In the last several years, many questions had been raised about a variety of implementation issues associated with APB Opinion No. 25. Because the FASB had originally planned to supersede APB Opinion No. 25, it did not focus on those issues. However, since SFAS No. 123 left APB Opinion No. 25 in place as an alternative accounting model, the FASB is now in the process of addressing certain practice issues related to APB Opinion No. 25. In its Status Report of January 14, 1998, the FASB lists 12 issues it intends to address relative to APB Opinion No. 25 and the first of these is: "the scope of Opinion 25, including the definition of 'independent contractor.'" Thus, it would appear this issue has been determined to be of sufficient concern to warrant board attention and deliberation. Members of the SEC staff have observed privately that the staff does not expect to challenge companies' treatment of stock awards to outside directors until the FASB resolves the matter. The implication is clear, however, that once the FASB has provided greater clarity on this issue, the SEC will move quickly to ensure that companies do begin recognizing grants to outside directors as an expense if the FASB states that this is the appropriate accounting.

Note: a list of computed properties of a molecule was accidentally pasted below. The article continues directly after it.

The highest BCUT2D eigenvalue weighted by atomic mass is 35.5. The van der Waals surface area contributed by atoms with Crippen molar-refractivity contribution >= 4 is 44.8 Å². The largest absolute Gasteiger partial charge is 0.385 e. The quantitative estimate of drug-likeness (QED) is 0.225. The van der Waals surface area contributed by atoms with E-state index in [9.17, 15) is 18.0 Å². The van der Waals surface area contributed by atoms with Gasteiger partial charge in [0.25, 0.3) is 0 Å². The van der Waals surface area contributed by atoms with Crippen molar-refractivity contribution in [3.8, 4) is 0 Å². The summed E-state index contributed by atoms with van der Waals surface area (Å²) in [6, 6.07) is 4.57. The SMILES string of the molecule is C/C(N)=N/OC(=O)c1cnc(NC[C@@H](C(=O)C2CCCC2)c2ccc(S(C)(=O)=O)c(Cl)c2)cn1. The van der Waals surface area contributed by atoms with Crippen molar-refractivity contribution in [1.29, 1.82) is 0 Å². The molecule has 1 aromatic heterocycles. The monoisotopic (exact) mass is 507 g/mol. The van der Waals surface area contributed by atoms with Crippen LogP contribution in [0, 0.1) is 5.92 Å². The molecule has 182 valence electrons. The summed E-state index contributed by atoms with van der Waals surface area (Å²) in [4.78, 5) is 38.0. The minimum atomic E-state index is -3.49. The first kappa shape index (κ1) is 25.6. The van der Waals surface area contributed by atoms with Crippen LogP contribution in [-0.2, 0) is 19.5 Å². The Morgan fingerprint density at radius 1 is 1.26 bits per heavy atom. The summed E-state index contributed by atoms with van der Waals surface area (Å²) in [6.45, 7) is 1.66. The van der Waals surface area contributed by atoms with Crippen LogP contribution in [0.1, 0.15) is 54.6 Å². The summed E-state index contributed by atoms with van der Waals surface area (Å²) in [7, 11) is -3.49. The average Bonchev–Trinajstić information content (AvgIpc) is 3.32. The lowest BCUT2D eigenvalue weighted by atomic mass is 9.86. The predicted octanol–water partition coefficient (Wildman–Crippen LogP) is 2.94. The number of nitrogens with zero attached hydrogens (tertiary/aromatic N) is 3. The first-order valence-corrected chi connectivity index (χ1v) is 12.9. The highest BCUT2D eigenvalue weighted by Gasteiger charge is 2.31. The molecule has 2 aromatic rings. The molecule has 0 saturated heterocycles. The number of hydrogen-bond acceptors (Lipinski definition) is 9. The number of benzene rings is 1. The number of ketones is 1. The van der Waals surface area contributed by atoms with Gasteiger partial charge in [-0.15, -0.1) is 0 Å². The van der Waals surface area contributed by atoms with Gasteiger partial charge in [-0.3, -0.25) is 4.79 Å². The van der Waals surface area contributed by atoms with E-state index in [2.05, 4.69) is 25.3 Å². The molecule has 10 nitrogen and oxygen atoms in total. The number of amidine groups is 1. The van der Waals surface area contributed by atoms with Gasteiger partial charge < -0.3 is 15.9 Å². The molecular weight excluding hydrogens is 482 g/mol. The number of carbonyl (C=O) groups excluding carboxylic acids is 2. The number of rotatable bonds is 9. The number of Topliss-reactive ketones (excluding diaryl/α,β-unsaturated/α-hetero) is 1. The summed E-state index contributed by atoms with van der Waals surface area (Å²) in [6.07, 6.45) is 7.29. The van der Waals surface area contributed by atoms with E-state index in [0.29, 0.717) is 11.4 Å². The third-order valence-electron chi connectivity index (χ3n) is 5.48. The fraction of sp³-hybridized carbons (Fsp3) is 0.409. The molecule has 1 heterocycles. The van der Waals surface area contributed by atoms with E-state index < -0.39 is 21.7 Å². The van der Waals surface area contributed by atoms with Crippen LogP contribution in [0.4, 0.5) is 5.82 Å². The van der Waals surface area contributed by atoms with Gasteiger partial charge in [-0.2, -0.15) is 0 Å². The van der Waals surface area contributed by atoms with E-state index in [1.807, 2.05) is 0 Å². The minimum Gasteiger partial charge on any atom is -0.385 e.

Future Implications

A reasonable question to ask is: What is the significance of treating directors as nonemployees? A special blue ribbon commission formed by the National Association of Corporate Directors recently reported that currently approximately half the value of compensation paid to directors is in the form of stock options or restricted stock. Furthermore, the commission reported that the amount of stock-based compensation to directors has been increasing over the past five years and this trend is expected to continue.